The Grantha bindu below, which is used as a nukta with Tamil script, has the property script=Inherited, meaning that it should be combinable with any base character from any script. So it doesn’t matter that it is in a different Unicode block from Tamil, and the issue in DirectWrite is not architectural but just indicates that the Tamil shaping engine has not been updated to accommodate this character.

    [Script itemisation and run segmentation is performed using unstandardised and/or undocumented algorithms. For characters with particular script properties, this process is pretty obvious, but the handling of adjacent characters with the property script=Common is not standardised.]
  • RichardWRichardW Posts: 100
    Fonts do not specify shapers. Text path to shaping engine is not determined by either OTL script tag or Unicode block. It is determined by the Unicode script property for each character. So all characters with the property script=Limbu will be processed in runs that are passed to the Universal Shaping Engine.
    Actually, in many cases they do.  For a Devanagari script run, HarfBuzz offers at least a choice of V1 Indic shaping engine (script tag "dev "), V2 Indic engine (script tag "dev2") and USE (script tag "dev3").  Likewise, for Tai Tham, it offers a choice of USE (script tag "tham") and entirely user-defined (script tag "DFLT"), and similarly for Limbu.  The Windows system is more restrictive - it seems that of these three scripts, only for Devanagari is there a choice, between Versions 1 and 2 of the Indic shaper.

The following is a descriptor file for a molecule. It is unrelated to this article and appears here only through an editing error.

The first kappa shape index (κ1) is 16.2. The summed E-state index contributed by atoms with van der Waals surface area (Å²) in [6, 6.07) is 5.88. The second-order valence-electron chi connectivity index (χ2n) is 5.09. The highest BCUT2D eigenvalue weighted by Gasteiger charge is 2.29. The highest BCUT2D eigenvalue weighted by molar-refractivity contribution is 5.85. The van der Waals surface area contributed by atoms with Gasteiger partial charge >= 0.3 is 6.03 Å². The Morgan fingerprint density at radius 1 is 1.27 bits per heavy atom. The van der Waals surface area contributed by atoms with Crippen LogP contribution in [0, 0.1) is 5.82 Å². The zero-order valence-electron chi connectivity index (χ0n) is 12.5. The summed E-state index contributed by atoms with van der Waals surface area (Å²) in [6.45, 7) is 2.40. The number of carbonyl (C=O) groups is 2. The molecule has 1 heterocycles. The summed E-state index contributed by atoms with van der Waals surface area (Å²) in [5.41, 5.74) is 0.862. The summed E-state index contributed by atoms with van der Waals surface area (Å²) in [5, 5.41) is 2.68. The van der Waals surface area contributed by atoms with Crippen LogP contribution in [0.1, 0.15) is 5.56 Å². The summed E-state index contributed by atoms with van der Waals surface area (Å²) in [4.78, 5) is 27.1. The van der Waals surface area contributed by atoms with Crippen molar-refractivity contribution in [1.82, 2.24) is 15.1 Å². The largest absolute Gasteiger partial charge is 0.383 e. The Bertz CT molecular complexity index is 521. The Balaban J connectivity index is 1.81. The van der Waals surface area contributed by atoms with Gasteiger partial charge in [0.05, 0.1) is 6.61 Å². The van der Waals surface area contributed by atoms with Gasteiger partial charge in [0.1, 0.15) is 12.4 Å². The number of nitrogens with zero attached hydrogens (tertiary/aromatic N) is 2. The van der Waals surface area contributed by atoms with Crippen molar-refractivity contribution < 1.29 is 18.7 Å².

• John HudsonJohn Hudson Posts: 2,483
    Actually, in many cases they do.  For a Devanagari script run, HarfBuzz offers at least a choice of V1 Indic shaping engine (script tag "dev "), V2 Indic engine (script tag "dev2") and USE (script tag "dev3").  
    That’s still not technically specifying shapers at the font level: rather it is supporting different shaping models and it is still up the the shaping engine to decide which to apply. HarfBuzz happens to do one thing; DirectWrite does another; CoreText and Adobe do something else.* The point of the different Devanagari tags—only two of which are standard—isn’t to specify what shaper to use, but to be able to support different shapers within the same font.


    * Adobe is responsible for the DFLT script tag concept, but to my knowledge they never really documented what they do with it. Microsoft, as I recall, didn’t really see the point of it. HarfBuzz has implemented a use for it.
  • RichardWRichardW Posts: 100
    edited August 16
    But if only one of "dev " and "dev2" (and no "dev3") is specified, doesn't that force the rendering engine to use the corresponding shaper if the engine supports it.  Admittedly that makes the font more difficult to use, as one has to know what shaper capabilities to expect.
  • John HudsonJohn Hudson Posts: 2,483
    But if only one of "dev " and "dev2" (and no "dev3") is specified, doesn't that force the rendering engine to use the corresponding shaper if the engine supports it.

    Sure, but that just means you are restricting input to the system, not that the system is designed with the intent of you being able to tell it what to do.